JOIN EMAIL LIST
ALL WORKS © 2007 - 2013 WILLIAM G. SMITH
Giclee (pronounced "Jee-Klay") is a French word that roughly translates to "spray fluid." Giclee prints are produced using a very expensive and sophisticated machine that operates similarly to an ink jet printer on a personal computer. A high-resolution digital image or scan of the original artwork is made, input to a computer which drives the giclee printer, and then an extensive proofing process is done until the printed image matches the original artwork, and is acceptable to the artist. Then the correct printer settings are stored digitally so that uniform and consistent giclee prints can be made in any number at any time.
The traditional lithographic printing process requires several printing plates to be made (one for each of typically four different ink colors), a lot of printer setup, and then a large run of all the prints to be done at one time, in order to control the consistency and quality of the prints, and be relatively economical and affordable. By contrast, a giclee printer requires no plates, nor special setups, other than the initial calibration and proofing to establish the correct digital settings. Uniform prints can then be made in any number at any time. This has advantages to the publisher of prints (limited inventory) and to the customer (multiple number of size combinations or output surfaces). Giclee prints of a flat artwork can be made in any size, as long as it is still dimensionally proportional to the original artwork. (Because the prints are driven by a digital image, making huge prints will eventually begin to show some visible pixellation common to all digital enlargements.)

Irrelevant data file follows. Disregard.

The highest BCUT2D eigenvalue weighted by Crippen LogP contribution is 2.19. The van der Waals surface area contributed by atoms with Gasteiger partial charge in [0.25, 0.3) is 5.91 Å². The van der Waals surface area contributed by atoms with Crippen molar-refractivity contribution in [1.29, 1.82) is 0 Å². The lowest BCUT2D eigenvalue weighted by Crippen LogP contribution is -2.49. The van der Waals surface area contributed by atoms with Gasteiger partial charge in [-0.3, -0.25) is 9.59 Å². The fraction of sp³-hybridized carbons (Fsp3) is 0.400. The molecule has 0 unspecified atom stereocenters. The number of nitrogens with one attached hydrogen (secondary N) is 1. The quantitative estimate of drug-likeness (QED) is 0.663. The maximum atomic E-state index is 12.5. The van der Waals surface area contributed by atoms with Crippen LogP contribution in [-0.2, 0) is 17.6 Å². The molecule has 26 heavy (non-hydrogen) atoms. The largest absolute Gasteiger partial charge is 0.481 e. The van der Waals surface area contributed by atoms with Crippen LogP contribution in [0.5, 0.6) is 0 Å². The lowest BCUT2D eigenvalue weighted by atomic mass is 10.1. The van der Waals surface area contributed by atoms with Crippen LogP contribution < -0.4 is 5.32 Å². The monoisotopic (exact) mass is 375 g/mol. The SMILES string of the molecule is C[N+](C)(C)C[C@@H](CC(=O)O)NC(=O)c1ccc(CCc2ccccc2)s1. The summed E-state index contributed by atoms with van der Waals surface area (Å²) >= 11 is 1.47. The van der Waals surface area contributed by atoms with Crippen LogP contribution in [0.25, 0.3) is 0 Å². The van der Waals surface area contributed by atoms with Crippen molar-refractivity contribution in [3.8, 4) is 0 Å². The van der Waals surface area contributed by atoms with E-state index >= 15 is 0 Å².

Reputable giclee printers use archival inks, which tests show will be colorfast for a hundred years or more. Like any print, giclee prints should not be hung in direct sunlight, or where they are exposed to moisture, etc.
Giclees can be printed on paper, canvas, or even materials like metal foils. Canvas is often used for prints of paintings which were originally done on canvas, so the print resembles the texture of the original painting - sometimes astonishingly so. Giclees printed on canvas may be stretched on wooden stretcher bars (like an original painting), and then framed just like an original, or they can be mounted on a rigid board (usually a light but sturdy foamcore-type board) with an adhesive, then framed. No glass or matting is used for framed giclee prints on canvas (just like no glass is put over an oil or acrylic painting on canvas).
Giclees done on paper are framed like lithographs or photographs: matted, covered with glass, or with clear or non-glare acrylic, to protect the surface, then framed. They can also be printed on fine papers or card stock, then cut to make very nice greeting or holiday cards, etc.
If you wish to have giclee prints of any of Bill's artwork, we work directly with a couple of different local giclee printers so that we can very quickly and easily accomplish the digital capture, proofing, and calibration right on site with the printer, then make the print(s) that you want without a lot of mailing time and expense to get the proofing done before the final printing can begin.
Giclees sell for a fraction of the cost of an original drawing or painting. Prices for giclee prints of Bill's work will depend upon the actual work you wish to have printed, on the size and number of prints you want, and the surface(s) upon which you want the prints made. We'll discuss all those details with you, then be able to give you a price quote for print(s) you wish to make!
WEBSITE DESIGN © 2013 WILLIAM G. SMITH